—Utah Arts & Museums – For immediate release on March 1, 2016
SALT LAKE CITY — Utah Arts & Museums announces A Call to Place: The first five years of the Frontier Fellowship. The exhibition highlights the town of Green River through a project initiated by Epicenter, an interdisciplinary nonprofit organization.
The town of Green River lies within the lunar landscape of eastern Utah: rock cliffs reveal striations of sediment with boulders clustered below fracturing buttes. Green River is a place where the land is plentiful and the red dust, burnt cliffs, and lonely sky lie just beyond the end of its roads. Prismatic sunsets give way to stars that shine bold and close. If you’ve never seen monolithic terraces under an oceanic sky, Green River is the seeing place. The only town of consequence for many miles, Green River has been a welcomed sight to travelers for well over a century. Uranium mining, the construction of a missile base, and other economic booms led to times of prosperity that proved short-lived. As jobs disappeared and the newly built Interstate 70 routed travelers around, rather than through the town, businesses closed shop, buildings fell into disrepair, and the town’s population dwindled to its current size of 952. During the recent recession, Epicenter began partnering with the city and residents to reverse Green River’s economic misfortunes and strengthen the community.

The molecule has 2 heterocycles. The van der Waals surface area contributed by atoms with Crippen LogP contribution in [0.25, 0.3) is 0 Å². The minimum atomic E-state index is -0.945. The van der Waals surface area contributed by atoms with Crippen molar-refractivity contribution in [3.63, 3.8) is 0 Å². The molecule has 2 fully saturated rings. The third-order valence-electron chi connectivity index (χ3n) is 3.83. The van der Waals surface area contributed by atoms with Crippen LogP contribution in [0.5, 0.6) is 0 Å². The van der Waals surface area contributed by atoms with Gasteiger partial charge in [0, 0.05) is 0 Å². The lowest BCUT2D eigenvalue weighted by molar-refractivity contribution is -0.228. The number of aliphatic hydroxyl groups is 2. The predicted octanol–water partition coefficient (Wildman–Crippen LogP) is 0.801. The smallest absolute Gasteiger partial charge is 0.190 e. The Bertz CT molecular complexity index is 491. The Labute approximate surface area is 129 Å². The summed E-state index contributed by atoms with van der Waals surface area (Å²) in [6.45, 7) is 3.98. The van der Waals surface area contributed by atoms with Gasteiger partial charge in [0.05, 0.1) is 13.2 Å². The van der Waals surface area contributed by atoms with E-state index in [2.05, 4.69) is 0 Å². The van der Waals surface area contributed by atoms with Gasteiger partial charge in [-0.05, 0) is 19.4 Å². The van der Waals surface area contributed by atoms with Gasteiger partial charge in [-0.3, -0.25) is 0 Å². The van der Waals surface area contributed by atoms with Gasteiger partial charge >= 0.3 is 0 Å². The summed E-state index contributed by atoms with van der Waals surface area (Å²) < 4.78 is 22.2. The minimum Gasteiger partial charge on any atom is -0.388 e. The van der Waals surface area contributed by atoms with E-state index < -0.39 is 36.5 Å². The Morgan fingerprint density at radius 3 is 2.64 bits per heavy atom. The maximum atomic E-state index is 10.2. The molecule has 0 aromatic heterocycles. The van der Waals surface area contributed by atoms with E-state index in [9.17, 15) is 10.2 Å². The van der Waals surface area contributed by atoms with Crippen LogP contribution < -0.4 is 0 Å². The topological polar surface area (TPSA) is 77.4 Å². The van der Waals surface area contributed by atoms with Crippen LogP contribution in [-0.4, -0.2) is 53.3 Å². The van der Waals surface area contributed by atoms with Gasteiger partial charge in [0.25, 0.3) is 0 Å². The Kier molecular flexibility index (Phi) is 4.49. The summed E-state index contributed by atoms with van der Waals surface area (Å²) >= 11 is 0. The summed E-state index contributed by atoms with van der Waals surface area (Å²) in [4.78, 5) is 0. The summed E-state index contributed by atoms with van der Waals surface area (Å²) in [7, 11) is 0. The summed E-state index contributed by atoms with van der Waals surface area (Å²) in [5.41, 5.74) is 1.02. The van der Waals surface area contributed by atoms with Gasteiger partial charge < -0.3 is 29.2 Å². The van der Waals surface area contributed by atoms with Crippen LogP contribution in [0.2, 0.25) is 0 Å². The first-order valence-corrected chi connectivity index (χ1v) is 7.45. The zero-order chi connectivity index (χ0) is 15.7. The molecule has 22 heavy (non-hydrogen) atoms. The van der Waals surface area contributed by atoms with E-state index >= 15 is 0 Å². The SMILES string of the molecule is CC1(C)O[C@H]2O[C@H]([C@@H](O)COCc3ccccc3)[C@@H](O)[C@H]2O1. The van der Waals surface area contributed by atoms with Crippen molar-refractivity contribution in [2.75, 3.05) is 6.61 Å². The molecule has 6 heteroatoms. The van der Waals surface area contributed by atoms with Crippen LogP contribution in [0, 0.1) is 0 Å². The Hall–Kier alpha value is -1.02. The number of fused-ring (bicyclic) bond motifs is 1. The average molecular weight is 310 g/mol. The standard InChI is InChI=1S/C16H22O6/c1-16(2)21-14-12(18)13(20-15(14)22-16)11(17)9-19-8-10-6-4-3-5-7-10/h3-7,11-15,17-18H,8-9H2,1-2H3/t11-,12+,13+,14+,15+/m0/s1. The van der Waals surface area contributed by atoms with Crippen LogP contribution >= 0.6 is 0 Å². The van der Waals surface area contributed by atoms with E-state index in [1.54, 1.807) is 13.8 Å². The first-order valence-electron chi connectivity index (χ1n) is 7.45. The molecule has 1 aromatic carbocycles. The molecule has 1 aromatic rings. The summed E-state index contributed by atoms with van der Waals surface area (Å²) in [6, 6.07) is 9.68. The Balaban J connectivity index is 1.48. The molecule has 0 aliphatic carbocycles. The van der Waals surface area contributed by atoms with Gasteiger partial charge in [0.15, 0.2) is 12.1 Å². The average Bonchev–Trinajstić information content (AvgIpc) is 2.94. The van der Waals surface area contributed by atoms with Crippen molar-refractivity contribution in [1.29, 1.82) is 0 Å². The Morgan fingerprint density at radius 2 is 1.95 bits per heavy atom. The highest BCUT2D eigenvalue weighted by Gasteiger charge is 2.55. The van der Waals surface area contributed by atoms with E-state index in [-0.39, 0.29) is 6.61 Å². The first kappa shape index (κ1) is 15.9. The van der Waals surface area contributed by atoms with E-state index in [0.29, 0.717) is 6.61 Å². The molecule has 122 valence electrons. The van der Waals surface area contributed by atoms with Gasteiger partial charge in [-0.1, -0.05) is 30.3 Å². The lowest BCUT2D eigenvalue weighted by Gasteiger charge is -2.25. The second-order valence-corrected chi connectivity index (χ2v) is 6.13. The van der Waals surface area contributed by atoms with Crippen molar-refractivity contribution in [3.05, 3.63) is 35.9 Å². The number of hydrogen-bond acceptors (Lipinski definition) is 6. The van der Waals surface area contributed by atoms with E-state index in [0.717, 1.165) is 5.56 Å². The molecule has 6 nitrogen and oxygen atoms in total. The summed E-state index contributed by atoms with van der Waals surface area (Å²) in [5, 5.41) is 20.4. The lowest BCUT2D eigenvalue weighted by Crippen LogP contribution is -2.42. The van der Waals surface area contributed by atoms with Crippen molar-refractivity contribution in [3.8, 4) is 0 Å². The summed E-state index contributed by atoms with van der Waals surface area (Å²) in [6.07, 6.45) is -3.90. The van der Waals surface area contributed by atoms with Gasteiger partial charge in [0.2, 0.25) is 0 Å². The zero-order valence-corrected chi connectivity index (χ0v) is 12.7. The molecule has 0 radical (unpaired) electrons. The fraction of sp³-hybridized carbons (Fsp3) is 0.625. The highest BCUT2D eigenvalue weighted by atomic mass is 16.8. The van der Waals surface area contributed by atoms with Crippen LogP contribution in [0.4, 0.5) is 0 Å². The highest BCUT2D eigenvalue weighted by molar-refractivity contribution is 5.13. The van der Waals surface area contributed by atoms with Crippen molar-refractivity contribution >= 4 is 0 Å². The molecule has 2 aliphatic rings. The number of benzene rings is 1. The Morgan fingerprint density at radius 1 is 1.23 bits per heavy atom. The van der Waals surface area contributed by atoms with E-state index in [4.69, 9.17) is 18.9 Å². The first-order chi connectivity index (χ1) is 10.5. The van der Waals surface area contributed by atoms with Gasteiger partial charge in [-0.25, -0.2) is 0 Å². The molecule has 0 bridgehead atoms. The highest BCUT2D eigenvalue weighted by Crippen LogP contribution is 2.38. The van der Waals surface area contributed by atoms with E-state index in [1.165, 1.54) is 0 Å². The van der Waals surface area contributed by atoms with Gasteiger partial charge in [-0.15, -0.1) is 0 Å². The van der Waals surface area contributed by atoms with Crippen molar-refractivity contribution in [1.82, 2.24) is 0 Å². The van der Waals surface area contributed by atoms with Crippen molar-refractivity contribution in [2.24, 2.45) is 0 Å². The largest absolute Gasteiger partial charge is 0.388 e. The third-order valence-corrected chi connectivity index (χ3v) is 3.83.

Epicenter’s visiting artists, “Frontier Fellows,” prove an integral part of this revitalization by discerning and celebrating Green River’s rural pride and pioneering spirit. The exhibition, A Call to Place, features the first five years of Frontier Fellows, 50 visiting artists and collaborators who have each spent up to one month in residence generating place-based work in Green River alongside the community.